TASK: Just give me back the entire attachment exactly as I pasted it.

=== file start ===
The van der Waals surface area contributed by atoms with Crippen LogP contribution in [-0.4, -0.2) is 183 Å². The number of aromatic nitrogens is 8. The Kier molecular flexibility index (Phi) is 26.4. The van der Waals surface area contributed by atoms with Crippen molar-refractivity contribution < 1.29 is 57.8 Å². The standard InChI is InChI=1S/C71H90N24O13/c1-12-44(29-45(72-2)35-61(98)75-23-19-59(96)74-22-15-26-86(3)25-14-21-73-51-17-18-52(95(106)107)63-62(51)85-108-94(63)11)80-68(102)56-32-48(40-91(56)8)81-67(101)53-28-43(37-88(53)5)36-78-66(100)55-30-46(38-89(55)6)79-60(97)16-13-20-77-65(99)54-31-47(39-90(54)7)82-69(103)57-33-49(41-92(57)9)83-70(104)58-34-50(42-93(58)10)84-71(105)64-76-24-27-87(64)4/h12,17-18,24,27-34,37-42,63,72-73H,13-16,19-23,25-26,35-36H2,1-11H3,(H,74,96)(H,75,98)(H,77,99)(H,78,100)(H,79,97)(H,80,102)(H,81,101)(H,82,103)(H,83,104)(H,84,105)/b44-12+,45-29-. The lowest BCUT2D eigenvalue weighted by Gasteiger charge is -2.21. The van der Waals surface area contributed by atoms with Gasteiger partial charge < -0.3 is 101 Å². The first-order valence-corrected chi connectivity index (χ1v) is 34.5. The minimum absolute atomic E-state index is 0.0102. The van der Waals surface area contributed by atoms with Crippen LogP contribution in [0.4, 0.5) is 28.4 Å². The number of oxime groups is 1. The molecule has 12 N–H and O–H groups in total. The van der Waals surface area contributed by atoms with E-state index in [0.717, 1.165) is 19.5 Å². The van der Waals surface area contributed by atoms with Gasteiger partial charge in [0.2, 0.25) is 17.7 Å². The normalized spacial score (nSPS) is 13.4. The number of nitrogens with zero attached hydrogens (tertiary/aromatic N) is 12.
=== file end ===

The van der Waals surface area contributed by atoms with Crippen LogP contribution in [-0.4, -0.2) is 183 Å². The number of aromatic nitrogens is 8. The Kier molecular flexibility index (Phi) is 26.4. The van der Waals surface area contributed by atoms with Crippen molar-refractivity contribution < 1.29 is 57.8 Å². The standard InChI is InChI=1S/C71H90N24O13/c1-12-44(29-45(72-2)35-61(98)75-23-19-59(96)74-22-15-26-86(3)25-14-21-73-51-17-18-52(95(106)107)63-62(51)85-108-94(63)11)80-68(102)56-32-48(40-91(56)8)81-67(101)53-28-43(37-88(53)5)36-78-66(100)55-30-46(38-89(55)6)79-60(97)16-13-20-77-65(99)54-31-47(39-90(54)7)82-69(103)57-33-49(41-92(57)9)83-70(104)58-34-50(42-93(58)10)84-71(105)64-76-24-27-87(64)4/h12,17-18,24,27-34,37-42,63,72-73H,13-16,19-23,25-26,35-36H2,1-11H3,(H,74,96)(H,75,98)(H,77,99)(H,78,100)(H,79,97)(H,80,102)(H,81,101)(H,82,103)(H,83,104)(H,84,105)/b44-12+,45-29-. The lowest BCUT2D eigenvalue weighted by Gasteiger charge is -2.21. The van der Waals surface area contributed by atoms with Gasteiger partial charge < -0.3 is 101 Å². The first-order valence-corrected chi connectivity index (χ1v) is 34.5. The minimum absolute atomic E-state index is 0.0102. The van der Waals surface area contributed by atoms with Crippen LogP contribution in [0.4, 0.5) is 28.4 Å². The number of oxime groups is 1. The molecule has 12 N–H and O–H groups in total. The van der Waals surface area contributed by atoms with E-state index in [0.717, 1.165) is 19.5 Å². The van der Waals surface area contributed by atoms with Gasteiger partial charge in [0.2, 0.25) is 17.7 Å². The normalized spacial score (nSPS) is 13.4. The number of nitrogens with zero attached hydrogens (tertiary/aromatic N) is 12.